- Folding Bath Stools: Some models are designed to fold-up making them easier to store out of the way when not in use and easier to pack when traveling.
- Bath Stool Colors: The majority of bath stools are white or gray. Some models are available in fun, vibrant colors.
Bath Stool Considerations
The following are considerations to keep in mind when picking a bathtub stool.
- Height of Bath Seat: Bath Stool models will differ in the minimum and maximum achievable seat height ranges, so make sure to select one with a seat height adequate for your needs.
- Width of Seat: Selecting a model with the widest seat possible can make it possible for you to turn around and sit down on the seat while you are still standing outside the tub, allowing you to raise your legs over the tub wall from a safe seated position and thereby help to prevent the need to “step” in and out over the bathtub wall.
- Seat Style: Some models have a contoured, slightly bowed shape, dipping down in the middle and curving upwards on the sides of the seat, while others have a completely flat surface. If you plan to back up and sit down on the seat prior to entering the tub to prevent needing to step into the tub, make sure to pick one with a flat sitting surface. A bath stool model with edges that curve upwards on the sides is more likely to tip if you sit down on it from the side.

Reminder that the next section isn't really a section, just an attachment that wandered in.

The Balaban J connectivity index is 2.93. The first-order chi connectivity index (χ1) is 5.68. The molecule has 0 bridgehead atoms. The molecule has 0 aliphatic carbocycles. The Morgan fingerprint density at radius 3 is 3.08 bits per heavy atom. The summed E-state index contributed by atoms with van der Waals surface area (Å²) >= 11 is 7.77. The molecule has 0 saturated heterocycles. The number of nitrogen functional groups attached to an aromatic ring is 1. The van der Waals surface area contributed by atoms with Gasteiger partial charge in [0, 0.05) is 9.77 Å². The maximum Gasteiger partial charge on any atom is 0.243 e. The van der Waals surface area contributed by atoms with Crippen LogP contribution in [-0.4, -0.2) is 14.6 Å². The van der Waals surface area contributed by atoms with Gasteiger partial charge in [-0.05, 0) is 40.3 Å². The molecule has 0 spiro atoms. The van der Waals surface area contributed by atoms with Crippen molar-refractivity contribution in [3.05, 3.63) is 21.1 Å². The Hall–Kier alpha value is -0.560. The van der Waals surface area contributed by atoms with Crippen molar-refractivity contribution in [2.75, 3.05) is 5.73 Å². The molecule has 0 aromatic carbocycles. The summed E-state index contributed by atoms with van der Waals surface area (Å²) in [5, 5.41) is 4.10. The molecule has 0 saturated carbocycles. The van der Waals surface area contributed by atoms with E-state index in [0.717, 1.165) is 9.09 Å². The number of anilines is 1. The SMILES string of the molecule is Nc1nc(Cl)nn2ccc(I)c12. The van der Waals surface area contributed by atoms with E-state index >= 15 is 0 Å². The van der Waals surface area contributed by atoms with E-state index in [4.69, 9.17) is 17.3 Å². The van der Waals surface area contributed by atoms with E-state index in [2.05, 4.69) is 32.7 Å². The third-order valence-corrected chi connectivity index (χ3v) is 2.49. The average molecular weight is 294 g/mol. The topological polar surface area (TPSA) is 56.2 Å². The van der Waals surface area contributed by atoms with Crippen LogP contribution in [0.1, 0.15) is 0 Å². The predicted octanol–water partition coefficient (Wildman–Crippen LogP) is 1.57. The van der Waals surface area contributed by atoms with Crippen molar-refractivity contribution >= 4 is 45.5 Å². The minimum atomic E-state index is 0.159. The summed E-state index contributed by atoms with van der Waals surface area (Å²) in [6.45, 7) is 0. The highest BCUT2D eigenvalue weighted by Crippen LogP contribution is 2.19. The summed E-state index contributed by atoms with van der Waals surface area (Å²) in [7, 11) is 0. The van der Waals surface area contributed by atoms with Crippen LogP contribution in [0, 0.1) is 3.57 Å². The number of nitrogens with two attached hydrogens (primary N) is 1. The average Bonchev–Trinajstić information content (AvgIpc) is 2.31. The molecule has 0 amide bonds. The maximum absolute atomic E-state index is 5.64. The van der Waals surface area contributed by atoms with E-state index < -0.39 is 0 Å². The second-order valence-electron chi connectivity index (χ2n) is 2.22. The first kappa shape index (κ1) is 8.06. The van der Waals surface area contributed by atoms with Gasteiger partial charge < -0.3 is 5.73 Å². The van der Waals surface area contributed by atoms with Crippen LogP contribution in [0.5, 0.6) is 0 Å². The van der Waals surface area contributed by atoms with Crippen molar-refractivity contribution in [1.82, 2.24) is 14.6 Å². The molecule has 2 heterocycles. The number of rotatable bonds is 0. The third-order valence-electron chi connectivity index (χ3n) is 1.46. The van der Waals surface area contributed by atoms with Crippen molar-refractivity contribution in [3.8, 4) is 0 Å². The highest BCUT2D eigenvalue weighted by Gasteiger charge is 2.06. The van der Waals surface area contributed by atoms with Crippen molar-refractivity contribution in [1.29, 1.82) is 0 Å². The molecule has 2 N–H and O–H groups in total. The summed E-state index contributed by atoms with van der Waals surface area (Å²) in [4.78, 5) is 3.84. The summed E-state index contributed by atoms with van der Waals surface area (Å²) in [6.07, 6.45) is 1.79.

- Bath Stools With Padded Seat: A model with a padded seat can be helpful for persons who are prone to skin tears or developing pressure sores on their bottoms.
- Interior Width of Tub: Bathtubs vary in their sized and dimensions as do bath stools. Make sure to measure the interior width of your tub and confirm both the stool’s leg width at the base and the seat width will fit inside your tub, prior to ordering.